BlogBurst Joins Demand Media Blog Distribution Network

Posted on Posted in RSS, Traffic

BlogBurst was once known as the free and ad-supported blog syndication service that could help bloggers get their content in front of wider audiences.  I’m a proponent of syndication with some caveats that I explain later in this post.  Since Demand Media announced at Blog World last week that BlogBurst was relaunching as part of the Demand Media Blog Distribution Network, I thought revisiting the topic of syndication would be a good idea.

Let’s take a step back and look at who Demand Media is.  If you’re not involved in the world of freelance writing, then you may have never heard of Demand Media before.  It’s actually a company that draws a lot of negative attention from the freelance writing community with many writers viewing Demand Media as nothing more than a dreaded content mill.  I actually disagree with that because in at least some of its published content production process, Demand Media does try to hire people who can actually write coherently.  Furthermore, Demand Media does pay freelance writers more than the typical content mill.

So what does this reputation mean for bloggers who have or are considering syndicating their content through BlogBurst — now Demand Media Blog Distribution Network?

The simple answer is two-fold — quality and association, which are two of the caveats I mentioned about blog syndication earlier.  Let’s take a closer look at each.

When you consider syndicating your blog content through another online publisher, you have to think about the quality of the sites where your content will be published as well as the type of content that will be published around your own blog content on those other sites.  Unlike licensed content syndication, free and ad-supported syndication models, like the syndication opportunities available through BlogBurst (now Demand Media Blog Distribution Network), publish your content on the free-Web.  That means it appears on multiple websites, which might steal a bit of page views from your own blog, but are more likely to drive more traffic to your blog through increased exposure.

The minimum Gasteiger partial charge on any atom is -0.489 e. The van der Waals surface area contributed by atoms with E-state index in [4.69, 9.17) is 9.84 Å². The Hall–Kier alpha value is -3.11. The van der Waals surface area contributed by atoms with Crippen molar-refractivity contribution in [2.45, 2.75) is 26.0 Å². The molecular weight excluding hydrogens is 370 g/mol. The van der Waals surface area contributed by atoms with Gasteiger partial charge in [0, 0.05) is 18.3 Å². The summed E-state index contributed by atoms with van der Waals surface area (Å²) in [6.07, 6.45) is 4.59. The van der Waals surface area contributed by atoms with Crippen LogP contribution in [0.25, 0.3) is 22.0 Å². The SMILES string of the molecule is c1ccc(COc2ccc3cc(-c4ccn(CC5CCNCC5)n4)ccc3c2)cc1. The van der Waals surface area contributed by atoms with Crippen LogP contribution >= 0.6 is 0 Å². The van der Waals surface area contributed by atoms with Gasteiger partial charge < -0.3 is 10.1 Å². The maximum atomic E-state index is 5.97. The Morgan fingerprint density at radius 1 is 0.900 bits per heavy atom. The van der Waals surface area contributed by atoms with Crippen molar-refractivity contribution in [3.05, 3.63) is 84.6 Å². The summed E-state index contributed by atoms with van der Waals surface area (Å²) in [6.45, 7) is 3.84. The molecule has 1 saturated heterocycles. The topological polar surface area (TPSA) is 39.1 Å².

However, you need to understand where your content will be viewed as part of the syndication agreement.  For example, Demand Media Blog Distribution Network publishes content on a variety of sites, including its own properties such as and  You need to determine if these sites are ones that will help or hurt your reputation and your blog’s reputation.  Also, you need to consider whether syndicating your content and allowing Demand Media Blog Distribution Network to earn money from it is worth it to you or if it would be better for you to take the time to publish your content on some of those other sites (such as without a middle-man.

Again, I’m an advocate of blog syndication for boosting exposure and growing an audience, but you need to research syndication opportunities and ensure you’re choosing the ones that will truly help you reach your long-term blogging goals rather than working against those goals.  Is syndication through Demand Media Blog Distribution Network right for everyone?  No.  Is it right for some bloggers?  Yes.  It’s up to you to evaluate the pros and cons and determine if this type of syndication will help or hurt you and your blog.

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Author: Susan Gunelius

One thought on “BlogBurst Joins Demand Media Blog Distribution Network

  1. I am the publisher of a popular automotive blog that is based in Canada. Since 2006, we have been part of the Blogburst program. For the past 2 1/2 years or so, our site has been in the top 10 in the Blogburst leaderboard. They generated a bit of traffic for us and our feed obviously built ad dollars for them. At one point our revenue from this project was fairly significant.

    With the recent takeover by Demand Media, the program has been dropped in favour of a revenue sharing scheme. That would be fine except for one little problem: Canadians are excluded from the revenue sharing program!

    As a long time participant and top perform, frankly I’m offended. With the global nature of web publishing, eliminating clients due to their location is unacceptable.

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